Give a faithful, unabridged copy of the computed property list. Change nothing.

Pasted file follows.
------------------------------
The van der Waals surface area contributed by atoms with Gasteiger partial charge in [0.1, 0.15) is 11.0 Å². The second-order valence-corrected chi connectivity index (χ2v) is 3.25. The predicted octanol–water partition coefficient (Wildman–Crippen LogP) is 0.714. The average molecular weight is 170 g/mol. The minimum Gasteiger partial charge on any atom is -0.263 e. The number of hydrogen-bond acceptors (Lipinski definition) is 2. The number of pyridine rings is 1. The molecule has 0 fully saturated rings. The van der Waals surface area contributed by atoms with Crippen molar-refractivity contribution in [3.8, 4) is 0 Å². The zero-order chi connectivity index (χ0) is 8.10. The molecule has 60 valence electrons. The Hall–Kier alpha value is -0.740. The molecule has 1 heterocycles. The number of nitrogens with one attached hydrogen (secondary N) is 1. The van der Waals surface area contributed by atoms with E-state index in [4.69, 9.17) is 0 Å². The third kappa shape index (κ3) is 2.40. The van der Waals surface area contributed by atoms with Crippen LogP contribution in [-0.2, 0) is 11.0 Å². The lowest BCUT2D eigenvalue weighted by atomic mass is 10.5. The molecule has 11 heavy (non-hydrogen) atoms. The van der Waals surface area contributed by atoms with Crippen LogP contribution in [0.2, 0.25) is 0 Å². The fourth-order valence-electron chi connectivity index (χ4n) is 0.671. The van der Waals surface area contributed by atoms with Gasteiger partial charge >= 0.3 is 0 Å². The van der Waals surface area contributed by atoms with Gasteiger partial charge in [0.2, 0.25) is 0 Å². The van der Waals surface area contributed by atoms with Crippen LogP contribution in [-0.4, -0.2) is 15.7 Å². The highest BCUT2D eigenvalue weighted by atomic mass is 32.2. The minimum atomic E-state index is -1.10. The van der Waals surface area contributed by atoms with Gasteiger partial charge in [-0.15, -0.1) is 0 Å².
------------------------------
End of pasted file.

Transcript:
The van der Waals surface area contributed by atoms with Gasteiger partial charge in [0.1, 0.15) is 11.0 Å². The second-order valence-corrected chi connectivity index (χ2v) is 3.25. The predicted octanol–water partition coefficient (Wildman–Crippen LogP) is 0.714. The average molecular weight is 170 g/mol. The minimum Gasteiger partial charge on any atom is -0.263 e. The number of hydrogen-bond acceptors (Lipinski definition) is 2. The number of pyridine rings is 1. The molecule has 0 fully saturated rings. The van der Waals surface area contributed by atoms with Crippen molar-refractivity contribution in [3.8, 4) is 0 Å². The zero-order chi connectivity index (χ0) is 8.10. The molecule has 60 valence electrons. The Hall–Kier alpha value is -0.740. The molecule has 1 heterocycles. The number of nitrogens with one attached hydrogen (secondary N) is 1. The van der Waals surface area contributed by atoms with E-state index in [4.69, 9.17) is 0 Å². The third kappa shape index (κ3) is 2.40. The van der Waals surface area contributed by atoms with Crippen LogP contribution in [-0.2, 0) is 11.0 Å². The lowest BCUT2D eigenvalue weighted by atomic mass is 10.5. The molecule has 11 heavy (non-hydrogen) atoms. The van der Waals surface area contributed by atoms with Crippen LogP contribution in [0.2, 0.25) is 0 Å². The fourth-order valence-electron chi connectivity index (χ4n) is 0.671. The van der Waals surface area contributed by atoms with Gasteiger partial charge >= 0.3 is 0 Å². The van der Waals surface area contributed by atoms with Gasteiger partial charge in [0.2, 0.25) is 0 Å². The van der Waals surface area contributed by atoms with Crippen LogP contribution in [-0.4, -0.2) is 15.7 Å². The highest BCUT2D eigenvalue weighted by atomic mass is 32.2. The minimum atomic E-state index is -1.10. The van der Waals surface area contributed by atoms with Gasteiger partial charge in [-0.15, -0.1) is 0 Å².